The Working Community on the River Thames Part 2
Canvey's Lightermen and Watermen
Sadly since the writing of the 1st page on Canvey’s lightermen and watermen Vic Window, the gentleman referred to as the Captain of the tug in the 1963 black/white video clip, has passed away. However, his son Colin was kind enough to give up his time to tell me about his Dad’s and the Window family’s longstanding connection with work on the River. He told me his father was born in East End of London and like previous generations of the Window family before him he was bound into the Company of Lightermen and Watermen in 1941, at the age of fifteen. He worked his way up from apprentice to tug captain and was probably the mate of one of the General Lighterage Co. tugs when he moved to Canvey with his wife, Virginia and two sons just after the Flood in late 1953. They settled into a bungalow in Van Diemens Pass where Colin was born in 1954 and his sister and brother followed.
Colin went to Leigh Beck School and Furtherwick Park and after leaving school in 1970 he had a few short-lived jobs on Canvey, including, he laughingly told me, ”one day at Keymarkets ” but really he was waiting to be ‘bound’ to his Dad and take up the life of working on the River. Having completed his customary 5years apprenticeship he became a lighterman being accomplished with all the skills and knowledge of navigating the Thames and to wage. However, in the late 80s when work was not abundant on the River because the end of the era for London’s docks upstream he ‘came ashore’ (in the language of the River) and was self-employed for 15yrs running Cartaway Skips and a plant-hire company. Although ‘ashore’ Colin always kept up his contacts with the working community on the Thames and in 2004 he returned to the River when he started back as a deck-hand on the Woolwich Car Ferries. Once again he was working with old shipmates from the lighterage days. Over the subsequent years he took the necessary exams for his licence as a mate and is now the Captain of the ferry ‘Ernest Bevin’.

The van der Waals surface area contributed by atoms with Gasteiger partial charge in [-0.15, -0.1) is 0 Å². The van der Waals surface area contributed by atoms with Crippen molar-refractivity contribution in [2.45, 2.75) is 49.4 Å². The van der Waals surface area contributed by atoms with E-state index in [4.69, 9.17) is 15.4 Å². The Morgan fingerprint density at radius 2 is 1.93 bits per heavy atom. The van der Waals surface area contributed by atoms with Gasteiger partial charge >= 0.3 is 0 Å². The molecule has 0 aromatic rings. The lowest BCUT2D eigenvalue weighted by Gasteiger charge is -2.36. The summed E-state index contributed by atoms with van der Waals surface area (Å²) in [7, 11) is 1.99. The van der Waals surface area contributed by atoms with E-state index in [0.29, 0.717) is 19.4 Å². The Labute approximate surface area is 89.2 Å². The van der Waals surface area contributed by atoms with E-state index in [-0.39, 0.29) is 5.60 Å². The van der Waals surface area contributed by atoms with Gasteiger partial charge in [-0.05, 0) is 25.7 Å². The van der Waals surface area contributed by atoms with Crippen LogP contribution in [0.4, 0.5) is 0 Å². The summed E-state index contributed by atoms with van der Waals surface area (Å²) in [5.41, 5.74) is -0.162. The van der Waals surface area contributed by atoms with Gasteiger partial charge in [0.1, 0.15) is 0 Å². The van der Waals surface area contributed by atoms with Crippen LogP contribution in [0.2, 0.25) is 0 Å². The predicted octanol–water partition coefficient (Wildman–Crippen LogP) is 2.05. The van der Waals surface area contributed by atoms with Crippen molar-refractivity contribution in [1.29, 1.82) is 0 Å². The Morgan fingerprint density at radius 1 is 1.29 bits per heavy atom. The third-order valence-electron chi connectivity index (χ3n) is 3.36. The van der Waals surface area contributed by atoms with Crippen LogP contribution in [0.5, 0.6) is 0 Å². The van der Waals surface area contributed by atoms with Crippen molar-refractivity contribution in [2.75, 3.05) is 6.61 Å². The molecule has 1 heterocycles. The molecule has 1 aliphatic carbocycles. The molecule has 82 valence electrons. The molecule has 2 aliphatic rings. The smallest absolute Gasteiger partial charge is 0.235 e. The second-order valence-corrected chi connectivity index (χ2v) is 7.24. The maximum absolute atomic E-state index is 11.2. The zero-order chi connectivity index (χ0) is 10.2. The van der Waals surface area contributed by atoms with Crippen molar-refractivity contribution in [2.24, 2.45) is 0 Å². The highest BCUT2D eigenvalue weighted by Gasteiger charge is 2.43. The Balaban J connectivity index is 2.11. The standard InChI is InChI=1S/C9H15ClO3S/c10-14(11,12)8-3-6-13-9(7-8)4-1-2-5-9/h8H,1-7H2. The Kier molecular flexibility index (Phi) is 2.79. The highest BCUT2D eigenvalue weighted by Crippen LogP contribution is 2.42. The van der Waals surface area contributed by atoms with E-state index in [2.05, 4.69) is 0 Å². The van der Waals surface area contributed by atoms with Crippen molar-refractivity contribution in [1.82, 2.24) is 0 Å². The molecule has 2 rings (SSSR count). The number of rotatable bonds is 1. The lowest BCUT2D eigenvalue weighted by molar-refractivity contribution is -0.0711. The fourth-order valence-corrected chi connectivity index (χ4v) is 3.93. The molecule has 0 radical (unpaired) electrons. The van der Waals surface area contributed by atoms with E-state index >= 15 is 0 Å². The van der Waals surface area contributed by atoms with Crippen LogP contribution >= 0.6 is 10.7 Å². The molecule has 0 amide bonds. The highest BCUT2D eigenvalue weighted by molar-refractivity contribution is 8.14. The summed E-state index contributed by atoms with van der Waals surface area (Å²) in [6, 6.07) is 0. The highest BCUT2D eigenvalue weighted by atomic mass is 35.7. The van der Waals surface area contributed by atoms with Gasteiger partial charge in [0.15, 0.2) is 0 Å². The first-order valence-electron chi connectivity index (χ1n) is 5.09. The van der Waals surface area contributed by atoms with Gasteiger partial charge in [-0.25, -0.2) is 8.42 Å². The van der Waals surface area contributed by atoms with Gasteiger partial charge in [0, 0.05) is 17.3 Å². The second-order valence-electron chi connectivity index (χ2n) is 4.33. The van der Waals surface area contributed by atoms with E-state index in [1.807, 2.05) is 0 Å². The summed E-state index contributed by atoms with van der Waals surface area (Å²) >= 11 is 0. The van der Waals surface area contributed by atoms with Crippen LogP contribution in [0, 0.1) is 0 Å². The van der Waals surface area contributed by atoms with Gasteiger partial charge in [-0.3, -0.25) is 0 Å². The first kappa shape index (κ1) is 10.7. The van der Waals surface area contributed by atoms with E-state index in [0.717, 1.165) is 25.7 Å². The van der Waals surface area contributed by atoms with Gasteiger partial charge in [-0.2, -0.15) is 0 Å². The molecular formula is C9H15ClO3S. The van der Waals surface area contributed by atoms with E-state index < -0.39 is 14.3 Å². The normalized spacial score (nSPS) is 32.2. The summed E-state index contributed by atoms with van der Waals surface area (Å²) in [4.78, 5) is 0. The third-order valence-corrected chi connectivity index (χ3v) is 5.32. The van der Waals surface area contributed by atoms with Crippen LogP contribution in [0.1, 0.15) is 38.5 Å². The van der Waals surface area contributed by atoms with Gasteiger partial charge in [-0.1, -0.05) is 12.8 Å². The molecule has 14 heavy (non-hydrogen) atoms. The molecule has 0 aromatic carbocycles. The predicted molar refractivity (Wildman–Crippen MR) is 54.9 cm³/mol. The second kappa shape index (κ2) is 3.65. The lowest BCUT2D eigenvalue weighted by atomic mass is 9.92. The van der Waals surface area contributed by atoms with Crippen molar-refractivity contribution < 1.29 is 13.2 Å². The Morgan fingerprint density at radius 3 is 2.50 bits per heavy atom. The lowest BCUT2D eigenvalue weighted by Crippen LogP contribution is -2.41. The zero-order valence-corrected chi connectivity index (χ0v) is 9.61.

Initally Colin’s son Lewis, 32, did not follow the family’s to the River Thames, after schooling on the Island he worked in the City and ran a couple of pubs but only last year, much to his Dad’s surprise, he asked him about jobs on the River. Now he is ‘bound’ to Colin for 3 yrs, working on the Woolwich Ferry and undergoing the same training at Denton College, Gravesend as his father and grandfather.
In early 2012 Colin returned from holiday to find the ferries buzzing with news that BBC 2 were looking for a volunteer to feature in a documentary programme. With few details available Colin applied and after successfully testing to be the subject of the programme he learnt it was to be one of the ‘Toughest Place to be A — series. Even then it was not until a couple of weeks before leaving this country that he found out his destination was to be Dhaka, the capital of Bangladesh and he departed still unaware of the exact nature of his role. On location every day was a challenge and Colin said that even his early training and present rowing experience had not prepared him for the rigorous work of the Third World Ferryman.
The outcome was the very enjoyable and enlightening ” The Toughest Place to be a Ferryman.” which can be seen here.
The Window Family would like to dedicate this page to the memory of Vic Window 28th November 1926-1st February 2013 and Virginia Window 12th March 1927-20th October 2012.